From trees on the temporary plots and from trees in the buffer zone around the long-term plots, cores of 2437 European beech, 479 Norway spruce, and 907 silver fir trees were collected. Table 5.6 provides an overview of the tree-ring data. Some of the trees were up to 600 years old at the time of data collection, so that growth over several centuries could be analysed (Fig. 5.8, Table 5.6). With this dataset, questions can be answered as to whether the growth of the trees has changed over the long term and if there were species-specific changes in the growth trends during the last centuries (Figs. 5.8 and 5.9; Pretzsch et al. 2020a, b). Questions can also be answered at the single-tree level as to how tree growth changed along the site gradient and if there were different tree-growth patterns in mixed compared to monospecific stands (see Chap. 6 of this book: Pretzsch et al. 2021). Insights on radial growth responses to climate dynamics and extreme events in mixed versus pure stands of these species can also be gathered at specific sites of the network (e.g. Versace et al. 2020), as well as address questions on competitive interactions (e.g. Versace et al. 2019). Tree-growth series from mixed mountain forests can be also used to explore spatial-temporal patterns of the intra- and interspecific growth synchrony related to climate variation during the past century, which can help to identify between species temporal complementarity and the role of mixed mountain forests in the frame of climate change (del Río et al. 2021).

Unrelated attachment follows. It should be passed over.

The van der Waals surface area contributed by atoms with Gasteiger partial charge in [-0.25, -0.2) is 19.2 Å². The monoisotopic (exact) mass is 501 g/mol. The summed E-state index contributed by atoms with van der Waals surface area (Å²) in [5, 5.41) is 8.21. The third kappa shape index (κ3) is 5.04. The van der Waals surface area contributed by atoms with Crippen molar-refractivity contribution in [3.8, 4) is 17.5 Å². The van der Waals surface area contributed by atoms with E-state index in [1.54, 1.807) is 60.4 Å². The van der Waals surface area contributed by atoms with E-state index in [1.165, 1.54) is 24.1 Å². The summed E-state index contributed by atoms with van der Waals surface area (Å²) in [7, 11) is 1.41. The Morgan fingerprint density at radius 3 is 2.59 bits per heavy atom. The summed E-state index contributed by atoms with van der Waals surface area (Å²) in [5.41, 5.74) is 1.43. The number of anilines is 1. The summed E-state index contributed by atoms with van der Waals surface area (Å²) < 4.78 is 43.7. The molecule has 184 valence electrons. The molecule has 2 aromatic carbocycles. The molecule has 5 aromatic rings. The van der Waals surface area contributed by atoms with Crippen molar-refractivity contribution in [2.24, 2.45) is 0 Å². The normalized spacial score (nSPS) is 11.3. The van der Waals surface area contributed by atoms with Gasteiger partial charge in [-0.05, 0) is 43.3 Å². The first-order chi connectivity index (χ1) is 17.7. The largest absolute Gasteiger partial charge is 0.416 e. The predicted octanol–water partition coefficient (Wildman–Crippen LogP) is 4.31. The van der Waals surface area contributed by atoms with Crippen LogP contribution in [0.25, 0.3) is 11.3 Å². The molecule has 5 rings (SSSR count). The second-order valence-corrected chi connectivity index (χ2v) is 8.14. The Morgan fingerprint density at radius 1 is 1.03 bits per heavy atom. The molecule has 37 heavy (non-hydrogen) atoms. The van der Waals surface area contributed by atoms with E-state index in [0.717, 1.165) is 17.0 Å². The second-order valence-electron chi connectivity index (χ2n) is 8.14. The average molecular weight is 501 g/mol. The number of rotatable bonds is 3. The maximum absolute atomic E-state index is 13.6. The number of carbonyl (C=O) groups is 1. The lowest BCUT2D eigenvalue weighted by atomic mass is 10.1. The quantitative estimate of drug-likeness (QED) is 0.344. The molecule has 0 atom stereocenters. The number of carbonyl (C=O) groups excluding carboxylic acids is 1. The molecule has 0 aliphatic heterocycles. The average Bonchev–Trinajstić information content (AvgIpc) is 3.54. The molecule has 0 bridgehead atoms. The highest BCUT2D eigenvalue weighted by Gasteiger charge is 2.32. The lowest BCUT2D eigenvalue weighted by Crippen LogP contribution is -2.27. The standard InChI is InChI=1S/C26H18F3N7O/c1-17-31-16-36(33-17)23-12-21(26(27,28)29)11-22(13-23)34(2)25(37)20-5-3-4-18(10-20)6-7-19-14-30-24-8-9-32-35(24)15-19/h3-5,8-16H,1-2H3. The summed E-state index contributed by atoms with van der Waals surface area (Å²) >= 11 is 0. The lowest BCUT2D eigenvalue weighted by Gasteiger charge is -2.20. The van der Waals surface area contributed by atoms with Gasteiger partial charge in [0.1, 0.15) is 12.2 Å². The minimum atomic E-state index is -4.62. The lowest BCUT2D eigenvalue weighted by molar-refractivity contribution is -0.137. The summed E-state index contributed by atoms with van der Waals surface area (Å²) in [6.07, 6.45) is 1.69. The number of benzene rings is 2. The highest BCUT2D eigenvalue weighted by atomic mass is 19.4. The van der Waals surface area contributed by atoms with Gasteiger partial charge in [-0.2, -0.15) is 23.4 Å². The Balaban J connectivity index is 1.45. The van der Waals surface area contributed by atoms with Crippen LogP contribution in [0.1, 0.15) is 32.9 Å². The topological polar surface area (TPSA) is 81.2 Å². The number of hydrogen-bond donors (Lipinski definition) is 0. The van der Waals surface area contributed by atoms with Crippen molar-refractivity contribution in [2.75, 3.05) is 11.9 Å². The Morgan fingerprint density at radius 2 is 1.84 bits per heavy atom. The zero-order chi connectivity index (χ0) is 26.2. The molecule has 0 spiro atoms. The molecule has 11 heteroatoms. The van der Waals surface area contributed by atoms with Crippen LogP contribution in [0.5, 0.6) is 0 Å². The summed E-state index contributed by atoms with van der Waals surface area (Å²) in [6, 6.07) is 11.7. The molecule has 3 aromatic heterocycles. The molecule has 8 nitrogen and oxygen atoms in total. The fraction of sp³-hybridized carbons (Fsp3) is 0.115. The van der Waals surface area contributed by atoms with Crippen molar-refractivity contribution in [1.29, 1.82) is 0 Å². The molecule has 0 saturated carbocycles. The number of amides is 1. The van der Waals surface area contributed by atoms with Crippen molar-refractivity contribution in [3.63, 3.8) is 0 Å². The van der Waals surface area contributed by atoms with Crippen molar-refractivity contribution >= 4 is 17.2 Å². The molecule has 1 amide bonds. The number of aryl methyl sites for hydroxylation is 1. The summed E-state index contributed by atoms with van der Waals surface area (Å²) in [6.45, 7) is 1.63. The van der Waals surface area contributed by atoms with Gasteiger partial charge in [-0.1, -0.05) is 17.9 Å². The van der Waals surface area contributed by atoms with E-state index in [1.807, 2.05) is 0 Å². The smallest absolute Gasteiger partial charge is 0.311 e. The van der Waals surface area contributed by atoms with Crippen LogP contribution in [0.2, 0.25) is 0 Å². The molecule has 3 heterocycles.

Table 5.6 Overview of the tree-ring data; dbh and age are related to the year 2017
Fig. 5.8
figure 8

Single-tree basal increment in cm2 year−1 over the calendar years of European beech, Norway spruce, and silver fir in the long-term and temporary observational forest plots. Coloured lines were generated by fitting a loess curve

Fig. 5.9
figure 9